At the halfway point, I created the proof-of-concept version. This happens to be a good place to talk about one key data preparation step for this project.
Data Preparation Key Steps
The 3 data sets are carefully chosen for the minimum deliverable version, as they demonstrate a few key challenges for the weighted-average scoring system:
0) All numerical data?
To begin with, all data sets here are numerical. Another level of complexity strikes when trying to include categorical data in this scoring and ranking framework. We will save this till the discussion section.
1) The normalization step
Let's look at the first and third choices in the picture, which are Air Quality and Income. The air quality data measures particle concentration in the air with numbers ranging from 4.44 to 15.96. Income data has numbers ranging from 22,894 to 125,900 (the units are not relevant here, as we are blending unrelated quantities like air quality and income together; the result is a number that lacks physical meaning, its sole purpose is for ranking). The issue here is that the air quality variation is not reflected well in the final score; without normalization, its impact is several digits (or orders of magnitude) weaker compared to income. This is why we need to normalize each quantity to the same range. In this case I chose [0,100] -- before pushing them through the weighted-average step.
2) The "good" direction
Again looking at air quality and income, after they are both normalized to [0,100], another issue is that the "good" directions are opposed to each other. For air quality, a smaller number signifies a good direction. In contrast, for income, the bigger number is better. Is it possible to simply "flip" the numbers in the backstage without bothering the user? Yes but not completely, the political data set is chosen to demonstrate another layer of complexity. The political data itself is the 2016 election voting difference for each county, and the "good" direction is a completely subjective thing. In the final version, population density is another column which needs user input to define positive direction, since some prefer to live close to the crowd, while others prefer more space.
After sorting out these key issues, I began to enrich the data by adding more variables that people might care about when making a "where to live" decision. The data sources are listed at the end. Without time constraints, this effort can go on forever.
Most of the effort past the midpoint is spent on automatically visualizing analytical insights in a user friendly manner, building UI features like linking filtering sliders to tab 2 data table, and special calculations based on user mouse click input. In the end, the delivered product looks like this, which is the hosted web app hopefully you just played with.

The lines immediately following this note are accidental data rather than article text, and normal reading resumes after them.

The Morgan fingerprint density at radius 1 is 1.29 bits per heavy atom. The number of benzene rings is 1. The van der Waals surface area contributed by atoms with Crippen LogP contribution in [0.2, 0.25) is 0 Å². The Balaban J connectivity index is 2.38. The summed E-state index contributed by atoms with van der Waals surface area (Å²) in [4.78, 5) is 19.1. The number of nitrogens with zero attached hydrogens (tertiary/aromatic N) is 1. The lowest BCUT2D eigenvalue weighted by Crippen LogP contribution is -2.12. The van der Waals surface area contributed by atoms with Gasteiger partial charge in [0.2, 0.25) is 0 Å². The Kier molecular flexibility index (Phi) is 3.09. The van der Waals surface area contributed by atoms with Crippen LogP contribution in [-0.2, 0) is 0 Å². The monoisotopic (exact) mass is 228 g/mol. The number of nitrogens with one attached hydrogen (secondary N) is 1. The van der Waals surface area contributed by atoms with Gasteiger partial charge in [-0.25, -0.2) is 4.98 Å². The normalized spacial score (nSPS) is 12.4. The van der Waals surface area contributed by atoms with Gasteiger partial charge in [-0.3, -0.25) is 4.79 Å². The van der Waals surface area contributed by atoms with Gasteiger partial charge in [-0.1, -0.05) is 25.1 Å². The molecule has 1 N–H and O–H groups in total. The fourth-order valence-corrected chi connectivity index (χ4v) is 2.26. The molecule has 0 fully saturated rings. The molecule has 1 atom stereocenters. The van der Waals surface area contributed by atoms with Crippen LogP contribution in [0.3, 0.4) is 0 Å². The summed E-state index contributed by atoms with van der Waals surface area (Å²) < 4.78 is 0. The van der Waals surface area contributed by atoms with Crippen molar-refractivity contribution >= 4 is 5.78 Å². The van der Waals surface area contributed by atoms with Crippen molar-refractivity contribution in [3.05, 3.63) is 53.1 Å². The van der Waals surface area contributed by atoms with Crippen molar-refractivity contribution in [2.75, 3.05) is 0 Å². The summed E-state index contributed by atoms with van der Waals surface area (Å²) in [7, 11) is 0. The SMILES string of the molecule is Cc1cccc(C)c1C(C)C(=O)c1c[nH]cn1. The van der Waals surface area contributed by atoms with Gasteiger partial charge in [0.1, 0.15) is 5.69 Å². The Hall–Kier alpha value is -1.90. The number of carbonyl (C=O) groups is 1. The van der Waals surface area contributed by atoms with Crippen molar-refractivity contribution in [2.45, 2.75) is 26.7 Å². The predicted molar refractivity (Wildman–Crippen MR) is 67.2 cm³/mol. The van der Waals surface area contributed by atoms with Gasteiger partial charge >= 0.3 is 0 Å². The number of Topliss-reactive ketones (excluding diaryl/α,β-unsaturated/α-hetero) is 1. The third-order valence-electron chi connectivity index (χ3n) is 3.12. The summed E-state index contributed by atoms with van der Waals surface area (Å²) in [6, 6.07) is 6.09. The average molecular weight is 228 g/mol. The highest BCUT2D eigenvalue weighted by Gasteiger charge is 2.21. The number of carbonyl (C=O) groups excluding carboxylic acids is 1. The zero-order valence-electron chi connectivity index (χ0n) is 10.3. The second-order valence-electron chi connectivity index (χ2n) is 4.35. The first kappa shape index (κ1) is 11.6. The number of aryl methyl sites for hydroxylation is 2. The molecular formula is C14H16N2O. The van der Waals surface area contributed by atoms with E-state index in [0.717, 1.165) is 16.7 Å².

UI Features and Design Philosophy
While all other data sets are preloaded to memory, in a way 'static'; this "distance to" calculation reads (lat, long) from user's mouse click location on the map, and does a 'dynamic' spherical distance calculation for each county toward this given point. This is to incorporate the "I want to live close to / away from" decision component into the weighted-average score generation scheme. It has to be normalized too.
2) the pie chart
As I offer more and more optional data sets to be included in the calculation, it is nice to have a visual reminder of data considered and their assigned weights.
The radar chart (or spider web plot) is designed to help understanding the strength and weakness for the top ranked locations. I decided to plot many measurements for the chosen location, even if the user decides not to include certain input data, by leaving some boxes in the control panel unchecked.
I prefer to look at the full strength/weakness near the end, when a small number of final candidates survived through the filtering and digestion funnel, and we are very close to a final conclusion (winner). In case certain neglected aspects are so extreme that should trigger a second thought. In other words, this is a "what we've missed before I sign the contract" visualization.
The 25%, 50%, 75% quantile are also plotted, so there is a visual reminder of what the benchmark crowd might look like. When trying to choose top 5-10 from 3000+ counties, we are really often looking for outliers. I think it would be helpful to have some info reminding the user what an "average America" looks like.
The chartJSRadar is flexible enough that one can click on the name tags of plotted polygons, to toggle them on and off. This is a very nice design by the author of the package, as radar charts are very hard to read when too many polygons are plotted.
4) A data table tab linked to the interactive map, with "highlight-to-drop-marker" function